When Albrecht came to see me, I was done, dusted and dull. I was nervous. I bombed. And yet, to his credit, Chris saw something and allowed me the privilege of being able to call him up or even drop by on occasion. Admiral Albrecht set sail the SS Original Improv back east, in the day when Richard Lewis was discovering how sexy neurosis can be and Larry David was insulting the audience for being a buncha stupid lugs, then walking off stage in a huff. In a new world where I felt nobody understood me, Chris seemed to. He understood comedians. He had been one himself. In 1986, when Mitzi at The Comedy Store decided to re-audition a bunch of us “Regular” comedians and clean house of the comedy deadwood, she demoted me from “Paid Regular” to “Non-Paid Regular”. It was like, “You can keep your job, we’re just not gonna pay ya’ anymore!” I was depressed and needed a change. Chris arranged an audition with Mitzi’s arch rival Budd Friedman at the Improv. I was scheduled very early: 7:45pm at what they called a “Pre-Show”. The small handful people in the early evening “crowd” (more like an uptight police line-up) who were still finding their seats, looking at menus ordering drinks and nachos and barely listening to the emcee on stage, who was doing his best to say, “Hello? We got a show over here!” I was understandably nervous, considering I was sneaking behind Mitzi’s back: she couldn’t find out or I was a dead duck at The Store, which I kinda already wuz. The Comedy Store and Improv had a long-standing feud, which was the result of the famous Comedy Store Strike in 1977 and the rule was, if you were a Comedy Store Regular and even played The Improv just once, rumour was that Mitzi would ban you from her club for life. Budd wasn’t so fussy. He didn’t care where else you worked; he just wanted you to show up on time and if you were late, it better not be because you were playing The Store.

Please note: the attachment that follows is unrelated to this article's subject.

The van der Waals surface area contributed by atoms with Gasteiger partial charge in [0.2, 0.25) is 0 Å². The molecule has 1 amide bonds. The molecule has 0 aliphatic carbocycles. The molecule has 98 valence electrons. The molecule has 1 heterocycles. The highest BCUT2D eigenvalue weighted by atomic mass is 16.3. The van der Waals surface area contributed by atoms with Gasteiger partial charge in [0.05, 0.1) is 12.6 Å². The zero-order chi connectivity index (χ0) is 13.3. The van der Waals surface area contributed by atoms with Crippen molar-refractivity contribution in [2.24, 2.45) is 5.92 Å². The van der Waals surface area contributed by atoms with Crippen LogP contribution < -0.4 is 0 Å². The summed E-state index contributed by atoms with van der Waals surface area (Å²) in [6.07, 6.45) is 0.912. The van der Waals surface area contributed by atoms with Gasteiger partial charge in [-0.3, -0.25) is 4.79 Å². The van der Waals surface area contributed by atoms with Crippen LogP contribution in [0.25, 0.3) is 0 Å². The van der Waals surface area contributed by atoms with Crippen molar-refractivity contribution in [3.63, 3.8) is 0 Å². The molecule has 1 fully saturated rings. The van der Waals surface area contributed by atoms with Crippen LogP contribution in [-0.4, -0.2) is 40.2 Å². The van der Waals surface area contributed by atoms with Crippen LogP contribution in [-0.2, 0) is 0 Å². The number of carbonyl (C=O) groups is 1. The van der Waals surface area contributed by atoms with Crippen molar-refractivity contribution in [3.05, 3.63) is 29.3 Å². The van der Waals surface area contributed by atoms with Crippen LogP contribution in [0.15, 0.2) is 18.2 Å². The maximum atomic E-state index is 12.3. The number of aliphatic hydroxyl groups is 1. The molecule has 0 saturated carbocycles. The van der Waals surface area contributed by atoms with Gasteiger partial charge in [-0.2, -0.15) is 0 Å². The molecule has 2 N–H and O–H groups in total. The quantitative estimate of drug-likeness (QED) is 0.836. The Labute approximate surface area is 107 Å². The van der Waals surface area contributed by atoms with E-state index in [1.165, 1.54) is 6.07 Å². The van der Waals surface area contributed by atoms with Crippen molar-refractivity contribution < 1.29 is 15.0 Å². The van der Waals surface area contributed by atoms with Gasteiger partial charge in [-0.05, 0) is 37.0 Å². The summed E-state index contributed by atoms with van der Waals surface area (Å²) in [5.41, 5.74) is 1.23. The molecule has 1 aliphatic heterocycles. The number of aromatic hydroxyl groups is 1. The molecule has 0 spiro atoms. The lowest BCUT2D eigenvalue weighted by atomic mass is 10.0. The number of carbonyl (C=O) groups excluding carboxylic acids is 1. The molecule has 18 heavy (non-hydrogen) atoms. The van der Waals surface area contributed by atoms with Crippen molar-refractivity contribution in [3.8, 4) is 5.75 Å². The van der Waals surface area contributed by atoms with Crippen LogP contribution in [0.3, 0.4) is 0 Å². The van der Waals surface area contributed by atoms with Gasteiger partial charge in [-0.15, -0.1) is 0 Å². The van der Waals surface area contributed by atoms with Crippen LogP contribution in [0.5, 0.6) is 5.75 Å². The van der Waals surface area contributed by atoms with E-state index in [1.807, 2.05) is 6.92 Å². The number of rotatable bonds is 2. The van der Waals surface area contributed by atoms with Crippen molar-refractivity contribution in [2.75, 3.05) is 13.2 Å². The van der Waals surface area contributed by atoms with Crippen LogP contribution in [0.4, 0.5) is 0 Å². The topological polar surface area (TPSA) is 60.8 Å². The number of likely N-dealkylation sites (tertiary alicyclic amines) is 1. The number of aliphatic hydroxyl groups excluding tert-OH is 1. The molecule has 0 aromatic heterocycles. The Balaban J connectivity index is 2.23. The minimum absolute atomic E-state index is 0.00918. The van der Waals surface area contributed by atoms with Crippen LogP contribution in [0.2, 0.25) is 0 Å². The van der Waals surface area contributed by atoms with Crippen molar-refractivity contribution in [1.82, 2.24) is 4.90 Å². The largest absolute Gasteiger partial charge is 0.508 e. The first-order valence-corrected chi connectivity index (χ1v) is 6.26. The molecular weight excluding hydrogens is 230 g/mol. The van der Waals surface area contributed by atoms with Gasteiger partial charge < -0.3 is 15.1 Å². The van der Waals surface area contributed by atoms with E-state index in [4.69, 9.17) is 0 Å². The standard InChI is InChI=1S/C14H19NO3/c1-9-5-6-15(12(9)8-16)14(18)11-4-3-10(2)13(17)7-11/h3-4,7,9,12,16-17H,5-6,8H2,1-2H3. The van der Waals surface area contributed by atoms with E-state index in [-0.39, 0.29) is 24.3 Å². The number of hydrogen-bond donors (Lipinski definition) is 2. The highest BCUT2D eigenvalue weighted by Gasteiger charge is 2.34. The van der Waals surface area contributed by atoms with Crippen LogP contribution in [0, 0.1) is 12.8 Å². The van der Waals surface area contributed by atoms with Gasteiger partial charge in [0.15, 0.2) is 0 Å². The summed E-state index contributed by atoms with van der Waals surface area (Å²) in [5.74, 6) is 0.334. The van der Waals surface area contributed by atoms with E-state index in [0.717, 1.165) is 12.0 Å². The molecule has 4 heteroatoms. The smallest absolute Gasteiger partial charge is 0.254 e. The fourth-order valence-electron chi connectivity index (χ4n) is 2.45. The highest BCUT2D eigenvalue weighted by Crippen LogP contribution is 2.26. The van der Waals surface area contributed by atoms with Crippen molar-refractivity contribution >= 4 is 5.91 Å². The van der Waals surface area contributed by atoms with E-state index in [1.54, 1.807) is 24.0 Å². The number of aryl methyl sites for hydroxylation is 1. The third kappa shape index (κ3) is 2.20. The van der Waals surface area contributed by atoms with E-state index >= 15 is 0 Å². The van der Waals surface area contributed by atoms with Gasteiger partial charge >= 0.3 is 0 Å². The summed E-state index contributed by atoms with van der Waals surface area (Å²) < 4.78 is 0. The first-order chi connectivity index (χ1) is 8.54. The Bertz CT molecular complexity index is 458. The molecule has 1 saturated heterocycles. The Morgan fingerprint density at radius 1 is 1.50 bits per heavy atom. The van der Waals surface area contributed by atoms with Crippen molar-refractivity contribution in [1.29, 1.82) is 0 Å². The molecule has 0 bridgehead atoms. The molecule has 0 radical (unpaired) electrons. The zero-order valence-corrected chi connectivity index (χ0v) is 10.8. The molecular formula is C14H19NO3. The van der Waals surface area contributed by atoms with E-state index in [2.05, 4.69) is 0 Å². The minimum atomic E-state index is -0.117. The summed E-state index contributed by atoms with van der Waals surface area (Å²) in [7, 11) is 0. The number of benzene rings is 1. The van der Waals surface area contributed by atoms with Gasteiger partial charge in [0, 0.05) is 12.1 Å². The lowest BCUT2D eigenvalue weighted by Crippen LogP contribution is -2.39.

As I stood off stage in the dark, watching the audience (what little there were of them), they seemed foreign to me. They were somehow much more uptight and business-like than the big party atmosphere Comedy Store audiences I was used to. Besides, and I realized it too late, both Chris and Budd are gonna wanna see pre-written material, not my crowd work, which the emcee had tried and failed with. My first three bits pre-written regular material fell flatter than Twiggy under a steamroller, and by the time I got to my audience as material as backup, it was way too late. I got the light. Even though I said as I exited, “Thank you, and enjoy the rest of the show,” in their minds, the show hadn’t started yet. I laid a big comedy fart on Melrose, which still stinks to this day. And, yet Chris remained supportive; he saw something in me and remembered the laughs I got on the tape. After that disastrous night, I called Chris, every day, sometimes twice a day at his prompting, checking in on any progress with that second chance with Budd’s audience, perhaps a bigger, more settled-in crowd, which I could then bounce off of. Scared to death, I would have to leave LA for greener pastures, leaving Hollywood and my unresolved relationship with my father behind, I begged Chris to get Budd to give me a second chance. Chris repeatedly told me he hadn’t been able to reach Budd, but he would continue to try; and to keep calling him to check. To me, that was proof Chris still believed in me. Meanwhile, I was having massive differences with my father; loud shouting matches, arguments culminating in dramatic shortness of breath, near chest-grabbing moments; where he’d grab a pill, regain composure, then tell me to leave him alone. After one of these scary but pointless battles with him down at the Commerce Casino one night, (and once I saw he was okay) I tearfully drove to the Improv to have a drink with strangers and forget my troubles. But, this time, they wouldn’t let me in. Told me they were full up. I looked and saw they weren’t; the place was virtually empty. Then I saw Chris, sitting with Budd and someone else, laughing it up. I thunk to myself, “Oh, well. The game’s fixed. At least I am a Non-Paid Regular at The Comedy Store.” I drove home. But, when I returned to my Hollywood apartment, I stopped the car, and thought for a minute. A light bulb went on. Cut to: me standing on the sidewalk in front of the Improv, playing and singing my guitar as loudly as I could. “Kum Bah Yah, my Lord, Kum Bah Yah” They would get the joke! They would see that I’m satirizing my own impetuousness! That I’m a performance artist! I’m Andy Kaufman!!! Chris finally came outside and introduced me to his friend, Bob Zmuda, Kaufman’s writing partner, founder of Comic Relief and rumoured to be Tony Clifton today. We all laughed it up, Chris giving me an arm-noogie for being such a wild and crazy guy. “You nut job! Call me in the morning,” Chris said and left. I did. The next morning, Chris informed me Budd Friedman had banned me from The Improv for life.